Whats it Like to run a Popular Blog 236

As Skelliewag approaches 3,500 subscribers (barring huge Feedburner errors…) I’ve started to accept that the blog has grown into something that many people would class as popular, successful and so on. One thing that strikes me as strange is how little talk there is about the ways in which running a well-established blog differs from running a blog in earlier stages of growth, both in terms of the things you find yourself doing and the demands on your time.

A lot of bloggers are envious of niche-leading blogs with a big feedcount, lots of comments and daily traffic in the thousands. A lot of bloggers also want these things for themselves, but there’s surprisingly little information out there to indicate whether they should be careful what they wish for.

In this post, I want to describe in more detail what so many people are striving for: what it’s like to run a popular blog.

The unique challenges

1. Lots more admin. More links, comments and stats to track mean more time spent on the admin side of all these things. If you use ads and affiliate programs, expect to spend even more time tracking and tweaking those.

2. Many people asking for your time. Whether it’s to answer a question or give advice, you’ll find that while you have less time, people ask for more of it. As one blogger with many other commitments it’s impossible to cater to the needs of everyone, particularly when requests are difficult or time-consuming.

3. More frequent mean-spirited criticism. Whether it’s from a hit-and-run commenter or someone who picks apart every post you write, mean-spirited criticism increases with traffic and visibility. Luckily, more criticism generally leads to thicker skin, and at this point you’ve generally achieved enough success that the nastiness of one person bothers you less.

4. More emails. While the contents of emails tend to be more exciting when you run a ‘popular’ blog, the volume of emails you receive isn’t. Achieving the ‘ideal’ empty inbox is tough. One of the best things I’ve done to improve my email situation is set up filters to automatically delete WordPress comment notifications, new Twitter follower emails, and so on. The only thing I ever did with them was delete them, and it wastes too much time and clutters up your inbox if you continue to do so manually.

5. More visibility when you make a mistake. That half-baked post your wrote at 3am in the morning probably won’t cripple your blog if it’s still relatively modest. However, if thousands of people read your half-baked post and you make a big mistake, factual error or express yourself in the wrong way, your mistake can spread far and wide.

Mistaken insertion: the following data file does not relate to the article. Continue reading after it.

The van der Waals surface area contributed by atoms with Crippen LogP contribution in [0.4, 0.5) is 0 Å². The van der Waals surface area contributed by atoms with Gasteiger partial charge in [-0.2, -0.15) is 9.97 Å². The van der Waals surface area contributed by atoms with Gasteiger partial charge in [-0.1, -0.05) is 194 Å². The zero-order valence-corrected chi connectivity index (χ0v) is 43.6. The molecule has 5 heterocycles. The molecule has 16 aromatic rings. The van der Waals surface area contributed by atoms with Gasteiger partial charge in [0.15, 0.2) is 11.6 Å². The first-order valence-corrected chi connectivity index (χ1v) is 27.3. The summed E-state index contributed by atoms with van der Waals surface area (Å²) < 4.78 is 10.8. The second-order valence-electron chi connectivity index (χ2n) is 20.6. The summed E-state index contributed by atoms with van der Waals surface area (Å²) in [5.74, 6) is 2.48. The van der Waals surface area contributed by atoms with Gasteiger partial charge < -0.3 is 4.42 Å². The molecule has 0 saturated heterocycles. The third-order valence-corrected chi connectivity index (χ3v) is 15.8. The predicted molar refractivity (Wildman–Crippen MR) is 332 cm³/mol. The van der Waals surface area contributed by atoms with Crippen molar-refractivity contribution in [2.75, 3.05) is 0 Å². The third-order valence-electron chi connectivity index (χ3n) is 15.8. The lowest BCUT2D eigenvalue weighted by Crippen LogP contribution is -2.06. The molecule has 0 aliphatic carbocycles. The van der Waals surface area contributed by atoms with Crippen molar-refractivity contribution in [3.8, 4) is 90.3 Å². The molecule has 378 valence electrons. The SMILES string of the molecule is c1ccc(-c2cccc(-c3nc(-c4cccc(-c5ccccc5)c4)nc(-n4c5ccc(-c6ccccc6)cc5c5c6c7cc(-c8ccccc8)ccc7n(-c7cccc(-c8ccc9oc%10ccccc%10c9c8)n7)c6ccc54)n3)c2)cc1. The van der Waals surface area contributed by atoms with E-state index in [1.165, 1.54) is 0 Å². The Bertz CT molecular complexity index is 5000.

6. More frequent blogger’s block. By the time your blog becomes ‘popular’ you may have written several hundred posts. Unless you’re covering news or a very broad topic it becomes increasingly difficult to write content that’s not only unique for your blog, but unique for your niche. If you’re not someone who naturally has an abundance of post ideas, you may struggle at this point.

7. More pressure. Once you have a ‘popular’ blog there’s a lot of pressure to do grand things with it: make the front page of Digg, break into the Technorati Top 100, launch innovative projects and so on. While the ability to chase these opportunities is a blessing, the pressure to further succeed can weigh you down, particularly when things go through an inevitable plateau.

8. You have to say ‘No’ more often. As more people ask for your time and offer you things (sometimes things you don’t want at all) you’re forced to become better at saying ‘No’ politely. This can be difficult, particularly when the person you’ve refused takes it personally.

9. You have more to lose. A 30% subscriber drop when you have 100 subscribers is not fun, but it’s not hard to recover from — it might only take a day or so, in fact. Losing 30% of 10,000 subscribers is a different matter entirely: a setback which could take months to overcome. The more you have, the more you have to lose, and that can be quite stressful.

The good stuff

1. More cool opportunities. From collaborating with people you admire to being offered a book deal, it can sometimes feel as if you’re offered a new and amazing opportunity every time you check your email. When you can direct and shape a lot of attention, you seem to become a lot luckier!